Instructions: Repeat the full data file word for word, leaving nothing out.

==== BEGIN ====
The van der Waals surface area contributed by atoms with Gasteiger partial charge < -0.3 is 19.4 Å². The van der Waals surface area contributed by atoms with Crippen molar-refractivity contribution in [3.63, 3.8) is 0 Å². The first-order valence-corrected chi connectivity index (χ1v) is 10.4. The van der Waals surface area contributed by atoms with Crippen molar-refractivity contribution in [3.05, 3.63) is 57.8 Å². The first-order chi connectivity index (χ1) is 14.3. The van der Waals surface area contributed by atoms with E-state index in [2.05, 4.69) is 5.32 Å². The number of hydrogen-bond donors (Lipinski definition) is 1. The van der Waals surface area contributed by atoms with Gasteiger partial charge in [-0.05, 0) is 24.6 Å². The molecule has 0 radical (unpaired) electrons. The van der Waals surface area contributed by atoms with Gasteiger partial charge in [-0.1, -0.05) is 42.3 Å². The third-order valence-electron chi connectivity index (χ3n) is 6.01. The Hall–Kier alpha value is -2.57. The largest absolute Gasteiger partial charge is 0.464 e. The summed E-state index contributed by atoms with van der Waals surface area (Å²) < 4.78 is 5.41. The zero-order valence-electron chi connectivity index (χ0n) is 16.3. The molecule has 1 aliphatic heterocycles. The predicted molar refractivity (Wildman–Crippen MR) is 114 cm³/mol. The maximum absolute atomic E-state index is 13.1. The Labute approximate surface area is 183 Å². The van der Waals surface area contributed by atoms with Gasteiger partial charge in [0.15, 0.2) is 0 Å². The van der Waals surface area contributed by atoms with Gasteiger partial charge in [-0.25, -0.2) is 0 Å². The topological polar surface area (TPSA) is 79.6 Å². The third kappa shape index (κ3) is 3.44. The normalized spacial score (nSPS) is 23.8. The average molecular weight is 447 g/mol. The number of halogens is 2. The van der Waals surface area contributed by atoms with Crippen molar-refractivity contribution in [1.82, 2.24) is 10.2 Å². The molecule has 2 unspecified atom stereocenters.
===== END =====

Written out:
The van der Waals surface area contributed by atoms with Gasteiger partial charge < -0.3 is 19.4 Å². The van der Waals surface area contributed by atoms with Crippen molar-refractivity contribution in [3.63, 3.8) is 0 Å². The first-order valence-corrected chi connectivity index (χ1v) is 10.4. The van der Waals surface area contributed by atoms with Crippen molar-refractivity contribution in [3.05, 3.63) is 57.8 Å². The first-order chi connectivity index (χ1) is 14.3. The van der Waals surface area contributed by atoms with E-state index in [2.05, 4.69) is 5.32 Å². The number of hydrogen-bond donors (Lipinski definition) is 1. The van der Waals surface area contributed by atoms with Gasteiger partial charge in [-0.05, 0) is 24.6 Å². The molecule has 0 radical (unpaired) electrons. The van der Waals surface area contributed by atoms with Gasteiger partial charge in [-0.1, -0.05) is 42.3 Å². The third-order valence-electron chi connectivity index (χ3n) is 6.01. The Hall–Kier alpha value is -2.57. The largest absolute Gasteiger partial charge is 0.464 e. The summed E-state index contributed by atoms with van der Waals surface area (Å²) < 4.78 is 5.41. The zero-order valence-electron chi connectivity index (χ0n) is 16.3. The molecule has 1 aliphatic heterocycles. The predicted molar refractivity (Wildman–Crippen MR) is 114 cm³/mol. The maximum absolute atomic E-state index is 13.1. The Labute approximate surface area is 183 Å². The van der Waals surface area contributed by atoms with Gasteiger partial charge in [0.15, 0.2) is 0 Å². The van der Waals surface area contributed by atoms with Gasteiger partial charge in [-0.25, -0.2) is 0 Å². The topological polar surface area (TPSA) is 79.6 Å². The third kappa shape index (κ3) is 3.44. The normalized spacial score (nSPS) is 23.8. The average molecular weight is 447 g/mol. The number of halogens is 2. The van der Waals surface area contributed by atoms with Crippen molar-refractivity contribution in [1.82, 2.24) is 10.2 Å². The molecule has 2 unspecified atom stereocenters.